45 Surgical Procedure Performed under general anesthesia Surgical procedure lasts 1-2 hours –Laparoscopy –Laparotomy Neurostimulator activated in OR or anytime after implant based on the surgeon’s medical judgment X-ray post-surgery to document initial lead position Evaluate neurostimulator parameters before discharge Parkman et al. Gastroenterology 2004.
46 Using laparotomy or laparoscopy, two intramuscular leads with electrodes are fixed to the muscle of the lower stomach The leads are attached to the neurostimulator –Laparotomy (abdominal incision) –Laparoscopy (abdominal visualization via an endoscope) Surgical Procedure Parkman et al. Gastroenterology 2004.
48 Programming Preparation: turn programmer on, place programming head on device box Pre-program following instructions technical manual Check impedance and programming final amplitude Begin stimulation
49 Documentation Fill out the Device Tracking Registration Form and affix serial number stickers: one IPG and two leads Mail top copy to Medtronic in prepaid, self- addressed envelope –This will ensure the patient receives a permanent ID card for the device and is registered with Medtronic in case any product or safety notice must be sent Place two copies in the patient’s chart Place printed parameters (pre-and post-implant) in the progress notes in the patient’s chart
50 Patient Management Post-op Provide patient with information on: –Post-op care –Follow-up instructions Make sure the patient receives the temporary registration card and the patient manual, which are provided in the neurostimulator package
51 Patient Follow-Up Visit within one month Repeat visits: six months/PRN Evaluate symptoms, adverse effects and neurostimulator parameters Be attentive to any possible side effects
Clinical Studies Enterra ® Therapy
WAVESS Study (Worldwide Anti- Vomiting Electrical Stimulation Study) Gastric Electrical Stimulation for Medically Refractory Gastroparesis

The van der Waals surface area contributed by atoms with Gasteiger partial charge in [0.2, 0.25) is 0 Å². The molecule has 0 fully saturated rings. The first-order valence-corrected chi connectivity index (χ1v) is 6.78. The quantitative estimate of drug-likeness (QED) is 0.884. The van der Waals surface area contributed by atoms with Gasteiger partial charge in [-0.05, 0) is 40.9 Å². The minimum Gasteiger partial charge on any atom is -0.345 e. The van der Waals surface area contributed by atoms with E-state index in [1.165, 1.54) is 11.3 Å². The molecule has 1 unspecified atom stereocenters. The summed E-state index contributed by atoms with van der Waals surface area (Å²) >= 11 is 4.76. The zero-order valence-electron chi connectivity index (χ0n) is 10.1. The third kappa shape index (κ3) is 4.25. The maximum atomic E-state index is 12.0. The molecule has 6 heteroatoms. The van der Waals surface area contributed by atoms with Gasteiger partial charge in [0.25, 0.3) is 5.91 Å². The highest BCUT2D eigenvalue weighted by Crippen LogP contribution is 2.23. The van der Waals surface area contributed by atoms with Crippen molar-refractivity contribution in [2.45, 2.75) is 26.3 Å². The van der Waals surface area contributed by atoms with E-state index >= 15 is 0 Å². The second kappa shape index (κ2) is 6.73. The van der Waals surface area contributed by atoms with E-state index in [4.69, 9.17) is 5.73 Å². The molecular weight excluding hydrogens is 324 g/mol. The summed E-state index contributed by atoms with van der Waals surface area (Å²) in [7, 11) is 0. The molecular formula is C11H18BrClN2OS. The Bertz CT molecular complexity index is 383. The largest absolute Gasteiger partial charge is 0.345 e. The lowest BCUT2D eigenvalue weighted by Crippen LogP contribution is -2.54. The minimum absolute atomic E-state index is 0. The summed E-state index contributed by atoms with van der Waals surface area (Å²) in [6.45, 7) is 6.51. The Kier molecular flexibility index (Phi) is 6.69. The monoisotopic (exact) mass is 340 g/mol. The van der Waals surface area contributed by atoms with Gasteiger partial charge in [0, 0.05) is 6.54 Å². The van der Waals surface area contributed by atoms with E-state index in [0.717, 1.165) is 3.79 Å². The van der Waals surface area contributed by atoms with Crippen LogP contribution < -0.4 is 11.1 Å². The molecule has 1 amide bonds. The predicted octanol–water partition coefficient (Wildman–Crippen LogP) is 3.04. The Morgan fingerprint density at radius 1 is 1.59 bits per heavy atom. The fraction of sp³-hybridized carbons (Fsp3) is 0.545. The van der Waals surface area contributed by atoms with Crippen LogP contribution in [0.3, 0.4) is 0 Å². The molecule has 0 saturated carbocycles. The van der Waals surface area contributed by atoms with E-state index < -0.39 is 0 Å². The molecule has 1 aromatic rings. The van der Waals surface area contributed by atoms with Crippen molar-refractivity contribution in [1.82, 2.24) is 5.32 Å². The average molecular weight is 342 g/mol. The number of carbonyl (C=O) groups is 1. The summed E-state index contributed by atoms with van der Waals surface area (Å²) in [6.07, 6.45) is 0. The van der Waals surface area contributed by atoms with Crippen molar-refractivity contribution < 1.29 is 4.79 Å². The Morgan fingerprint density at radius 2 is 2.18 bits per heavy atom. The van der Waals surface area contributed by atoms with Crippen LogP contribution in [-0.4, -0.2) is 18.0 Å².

55 Study Goals Investigate short-term effect of GES on symptom reduction Assess effectiveness of GES on symptoms, gastric retention and health-related quality of life over 12-month period Evaluate adverse events Abell et al. Gastroenterology 2003.
56 WAVESS Study (Worldwide Anti-Vomiting Electrical Stimulation Study) N = 33 patients with chronic gastroparesis (17 diabetic, 16 idiopathic) Design: 12 month study conducted in two phases Phase I – two month randomized placebo-controlled double- blind cross-over trial, followed immediately by phase II Phase II – 10 month open-label Duration: July 1997 – March 1999 Abell et al. Gastroenterology 2003.
57 Patients received gastric electrical stimulation for 12 months –Patients randomized in double-blind crossover design to stimulation ON or OFF for 1-month periods –Blind broken; all patients programmed to stimulation ON and evaluated at 6 and 12 months Study Design Abell et al. Gastroenterology 2003.
58 Baseline ON Implant 1/2 OFF RandomRandom 120 Months 6 12 WAVESS: Study Design Multicenter double blind crossover Phase IPhase II N = Patients 17 diabetic 16idiopathic Abell et al. Gastroenterology 2003.
59 WAVESS Outcomes Abell et al. Gastroenterology 2003.
60 12-Month Vomiting Frequency % Reduction> 80%> 50%< 25% Diabetic (n=10)55%73%18% Idiopathic (n=13)54%85%15% All (n=23) 52%79%17% Abell et al. Gastroenterology Aug;125(2):421-8 Outcomes as 12-month follow-up post-implant
61 Results: Quality of Life (QOL) Physical scores significantly improved from baseline: –In diabetic, idiopathic and combined groups at six months –In diabetic and combined groups at 12 months Mental scores significantly improved from baseline: –In combined group at 6 and 12 months Abell et al. Gastroenterology 2003.